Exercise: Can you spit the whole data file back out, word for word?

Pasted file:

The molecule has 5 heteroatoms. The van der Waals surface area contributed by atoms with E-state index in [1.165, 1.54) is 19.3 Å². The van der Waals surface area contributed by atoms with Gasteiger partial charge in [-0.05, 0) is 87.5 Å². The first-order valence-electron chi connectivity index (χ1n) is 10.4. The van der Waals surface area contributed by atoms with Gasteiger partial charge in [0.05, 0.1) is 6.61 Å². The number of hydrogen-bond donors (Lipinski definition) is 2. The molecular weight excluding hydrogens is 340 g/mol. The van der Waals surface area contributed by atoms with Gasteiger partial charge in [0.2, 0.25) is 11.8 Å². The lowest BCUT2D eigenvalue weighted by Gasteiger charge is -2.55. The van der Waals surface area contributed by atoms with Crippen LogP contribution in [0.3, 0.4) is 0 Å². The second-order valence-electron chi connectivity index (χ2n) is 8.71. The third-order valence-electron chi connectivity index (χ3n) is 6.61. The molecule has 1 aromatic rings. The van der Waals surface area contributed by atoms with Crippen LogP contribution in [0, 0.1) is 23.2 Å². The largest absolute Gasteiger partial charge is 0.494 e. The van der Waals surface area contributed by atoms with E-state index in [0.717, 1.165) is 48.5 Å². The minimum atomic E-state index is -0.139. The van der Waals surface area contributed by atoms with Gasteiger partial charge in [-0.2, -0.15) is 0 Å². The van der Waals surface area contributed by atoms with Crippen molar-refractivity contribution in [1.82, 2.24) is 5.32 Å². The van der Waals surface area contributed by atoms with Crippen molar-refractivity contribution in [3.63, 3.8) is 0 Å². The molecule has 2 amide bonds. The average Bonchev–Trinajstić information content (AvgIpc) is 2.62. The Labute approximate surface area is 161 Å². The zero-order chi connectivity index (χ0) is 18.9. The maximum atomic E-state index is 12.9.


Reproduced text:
The molecule has 5 heteroatoms. The van der Waals surface area contributed by atoms with E-state index in [1.165, 1.54) is 19.3 Å². The van der Waals surface area contributed by atoms with Gasteiger partial charge in [-0.05, 0) is 87.5 Å². The first-order valence-electron chi connectivity index (χ1n) is 10.4. The van der Waals surface area contributed by atoms with Gasteiger partial charge in [0.05, 0.1) is 6.61 Å². The number of hydrogen-bond donors (Lipinski definition) is 2. The molecular weight excluding hydrogens is 340 g/mol. The van der Waals surface area contributed by atoms with Gasteiger partial charge in [0.2, 0.25) is 11.8 Å². The lowest BCUT2D eigenvalue weighted by Gasteiger charge is -2.55. The van der Waals surface area contributed by atoms with Crippen LogP contribution in [0.3, 0.4) is 0 Å². The second-order valence-electron chi connectivity index (χ2n) is 8.71. The third-order valence-electron chi connectivity index (χ3n) is 6.61. The molecule has 1 aromatic rings. The van der Waals surface area contributed by atoms with Crippen LogP contribution in [0, 0.1) is 23.2 Å². The largest absolute Gasteiger partial charge is 0.494 e. The van der Waals surface area contributed by atoms with E-state index in [0.717, 1.165) is 48.5 Å². The minimum atomic E-state index is -0.139. The van der Waals surface area contributed by atoms with Gasteiger partial charge in [-0.2, -0.15) is 0 Å². The van der Waals surface area contributed by atoms with Crippen molar-refractivity contribution in [1.82, 2.24) is 5.32 Å². The van der Waals surface area contributed by atoms with Crippen molar-refractivity contribution in [3.63, 3.8) is 0 Å². The molecule has 2 amide bonds. The average Bonchev–Trinajstić information content (AvgIpc) is 2.62. The Labute approximate surface area is 161 Å². The zero-order chi connectivity index (χ0) is 18.9. The maximum atomic E-state index is 12.9.